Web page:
In describing the rationale behind the Trust Series' design, Dixon provides some useful advice for any potential micro-label owners. The pragmatic details of the series came about due to the tribulations involved in realizing PIAPTK's first limited edition subscription club. "I had a LOT of great bands that were really into the idea, but ended up flaking out, or taking much longer than expected to get me their tracks. It definitely taught me not to (pardon my cliches) 'count my chickens before they hatched'." So, the Trust Series was constructed with more foresight. "I waited until I had all of the recordings in hand, and the first two records of the series ready to go before I sold any of the subscriptions. But […] there is a pretty significant turnaround time getting records from Peter.  He's a one-man operation, and he has a pretty sizable clientèle.  And, in the end, they are totally worth the wait."

Anthony Junior's "Animal Feet are Softer than Mine"
The first release in the Trust Series.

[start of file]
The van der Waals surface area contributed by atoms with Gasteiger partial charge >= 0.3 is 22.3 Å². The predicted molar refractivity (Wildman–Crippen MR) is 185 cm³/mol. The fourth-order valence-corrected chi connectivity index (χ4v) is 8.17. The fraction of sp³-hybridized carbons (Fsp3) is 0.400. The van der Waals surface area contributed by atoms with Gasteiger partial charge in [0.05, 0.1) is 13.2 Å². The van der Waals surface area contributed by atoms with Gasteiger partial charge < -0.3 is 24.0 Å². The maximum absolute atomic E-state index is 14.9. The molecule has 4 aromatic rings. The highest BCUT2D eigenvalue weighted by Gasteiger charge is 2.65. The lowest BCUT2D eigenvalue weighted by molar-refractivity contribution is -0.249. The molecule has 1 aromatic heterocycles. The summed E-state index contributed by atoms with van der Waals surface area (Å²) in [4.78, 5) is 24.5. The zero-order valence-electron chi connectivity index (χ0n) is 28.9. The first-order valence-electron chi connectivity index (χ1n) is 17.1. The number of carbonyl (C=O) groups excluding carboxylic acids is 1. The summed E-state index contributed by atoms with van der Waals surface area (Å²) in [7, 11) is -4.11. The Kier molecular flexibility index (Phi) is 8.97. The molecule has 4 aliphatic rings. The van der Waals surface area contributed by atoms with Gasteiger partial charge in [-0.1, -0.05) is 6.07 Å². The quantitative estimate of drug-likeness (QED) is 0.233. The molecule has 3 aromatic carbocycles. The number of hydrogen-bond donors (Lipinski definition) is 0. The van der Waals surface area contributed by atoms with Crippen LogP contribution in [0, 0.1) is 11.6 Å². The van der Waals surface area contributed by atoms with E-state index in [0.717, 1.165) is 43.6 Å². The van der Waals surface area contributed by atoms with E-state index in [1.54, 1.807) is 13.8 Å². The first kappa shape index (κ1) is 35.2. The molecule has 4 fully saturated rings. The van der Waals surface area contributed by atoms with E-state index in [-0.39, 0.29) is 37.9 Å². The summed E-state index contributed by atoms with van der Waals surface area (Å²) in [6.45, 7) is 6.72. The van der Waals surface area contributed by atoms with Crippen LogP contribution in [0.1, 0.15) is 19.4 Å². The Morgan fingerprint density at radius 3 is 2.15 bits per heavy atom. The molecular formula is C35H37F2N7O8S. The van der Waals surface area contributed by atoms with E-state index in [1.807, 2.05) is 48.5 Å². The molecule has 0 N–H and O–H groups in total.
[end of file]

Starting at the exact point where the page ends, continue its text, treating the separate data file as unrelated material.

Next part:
The latest project for PIAPTK is a series of four-way split LPs featuring "geographically centralized artists that are good friends." The first edition focused on the Pacific Northwest, and collected tracks from Karl Blau, Gift Machine, Graves, and Nick Ashley. If that wasn't enough, you could select the particular record you wanted -- Dixon made 50 copies on swampy green marble, 75 on purple, and 375 on grey marble. As of my writing, only copies on purple and grey are still available. The genesis of this project reflects the makeshift -- or, preferably, serendipitous - manner in which PIAPTK's releases can sometimes come together: